Take Me To Your Cinema
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I guess this is the right place for this thread, as it's a question for the preservation and restoration experts on this forum.
One of the best Blu-Rays of recent times was the Scorcese backed restoration of 1943's 'The Life and Death of Colonel Blimp'. Surely one of the top ten greatest films ever made. I heard there was another film by John Boulting called 'The Magic Box' that had a similar flavour to Blimp. Which indeed it does, also a similarly elegant flashback narrative structure and cinematography. The movie is a biography of Cinema pioneer William Freise-Greene and is beautifully sad. It was shot by long-time Archers collaborator, the great Jack Cardiff.
When I tracked down a DVD of this little known film I was hugely impressed with the production but was disapointed by the transfer. It is clearly down to being scanned from a mis-aligned 3-strip Technicolour print (By accident or by variable shrinking of the seperate colour records). The scan looks quite sharp for a DVD but in certain scenes the colour ghosting is very bad. I wanted to know if there is any software that can improve this sort of thing by seperating out the colour spectrum and realigning it. I feel this is a really important film but I can't see it getting professionaly restored anytime soon.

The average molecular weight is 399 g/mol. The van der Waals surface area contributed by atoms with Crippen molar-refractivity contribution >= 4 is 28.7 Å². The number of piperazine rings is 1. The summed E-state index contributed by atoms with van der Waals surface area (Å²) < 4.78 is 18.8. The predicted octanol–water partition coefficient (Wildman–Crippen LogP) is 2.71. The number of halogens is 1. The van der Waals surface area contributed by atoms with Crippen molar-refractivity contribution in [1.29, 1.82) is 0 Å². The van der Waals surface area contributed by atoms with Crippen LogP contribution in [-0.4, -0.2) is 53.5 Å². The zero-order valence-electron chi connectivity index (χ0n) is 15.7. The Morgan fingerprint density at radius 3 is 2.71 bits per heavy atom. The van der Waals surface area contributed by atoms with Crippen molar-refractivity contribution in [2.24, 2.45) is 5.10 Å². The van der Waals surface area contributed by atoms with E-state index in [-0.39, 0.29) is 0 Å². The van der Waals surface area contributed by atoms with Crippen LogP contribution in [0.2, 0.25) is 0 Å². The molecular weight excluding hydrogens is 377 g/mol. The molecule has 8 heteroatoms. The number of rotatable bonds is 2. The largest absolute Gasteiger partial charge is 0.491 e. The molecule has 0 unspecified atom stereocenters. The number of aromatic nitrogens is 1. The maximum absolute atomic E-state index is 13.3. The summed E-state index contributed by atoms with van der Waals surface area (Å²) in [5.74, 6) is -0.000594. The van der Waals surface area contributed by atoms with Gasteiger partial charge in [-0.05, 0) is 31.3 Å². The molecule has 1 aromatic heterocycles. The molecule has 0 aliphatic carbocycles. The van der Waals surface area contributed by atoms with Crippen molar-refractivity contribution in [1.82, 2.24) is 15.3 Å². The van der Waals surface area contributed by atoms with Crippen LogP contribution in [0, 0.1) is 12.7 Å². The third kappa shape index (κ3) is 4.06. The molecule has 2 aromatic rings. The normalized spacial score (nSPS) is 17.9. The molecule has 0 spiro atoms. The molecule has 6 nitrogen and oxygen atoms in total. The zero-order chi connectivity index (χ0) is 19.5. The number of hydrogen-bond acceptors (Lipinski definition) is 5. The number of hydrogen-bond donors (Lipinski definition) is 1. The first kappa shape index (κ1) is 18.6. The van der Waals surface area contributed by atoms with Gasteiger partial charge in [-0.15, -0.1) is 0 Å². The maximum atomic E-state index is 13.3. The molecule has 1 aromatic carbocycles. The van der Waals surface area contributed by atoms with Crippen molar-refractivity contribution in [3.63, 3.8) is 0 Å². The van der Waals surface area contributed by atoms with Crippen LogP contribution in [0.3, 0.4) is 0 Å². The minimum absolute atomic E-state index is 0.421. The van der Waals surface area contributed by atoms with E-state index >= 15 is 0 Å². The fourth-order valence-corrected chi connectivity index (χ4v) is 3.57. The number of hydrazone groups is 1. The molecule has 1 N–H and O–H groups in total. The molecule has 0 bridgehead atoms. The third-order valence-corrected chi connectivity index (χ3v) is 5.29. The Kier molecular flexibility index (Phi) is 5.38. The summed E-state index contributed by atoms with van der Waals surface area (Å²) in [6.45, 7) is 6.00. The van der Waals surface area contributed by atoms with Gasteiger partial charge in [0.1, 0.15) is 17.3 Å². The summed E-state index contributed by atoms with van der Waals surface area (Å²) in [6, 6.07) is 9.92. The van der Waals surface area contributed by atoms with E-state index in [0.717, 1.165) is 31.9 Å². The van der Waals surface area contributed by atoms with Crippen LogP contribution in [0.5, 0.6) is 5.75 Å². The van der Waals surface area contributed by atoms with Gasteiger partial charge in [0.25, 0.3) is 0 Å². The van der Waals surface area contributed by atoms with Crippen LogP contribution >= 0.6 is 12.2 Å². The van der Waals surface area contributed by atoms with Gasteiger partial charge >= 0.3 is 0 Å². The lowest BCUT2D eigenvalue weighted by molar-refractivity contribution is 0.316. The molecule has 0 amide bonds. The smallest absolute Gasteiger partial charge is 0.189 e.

Here are some screen captures of my DVD for reference...
^ The colours are really vibrant in places.
^ The closeups have some great detail (The film's star Robert Donat).
^ And again here (Michael Hordern is a God!)
^ Ironically, there is a scene where Freise-Greene is trying to correctly align one of his colour experiments.
^The mis-alignment is starting to show in this shot.
^ This scene is particulaly badly aligned, feeling almost like an old-skool 3D film when viewed in motion.
This webpage has some interesting details including the suggestion that the film originaly ran to 118minutes. My DVD is 103mins but I suspect with 4% PAL speedup that I've got the 108minute cut.
^ Click to buy from Amazon if you want to find out more.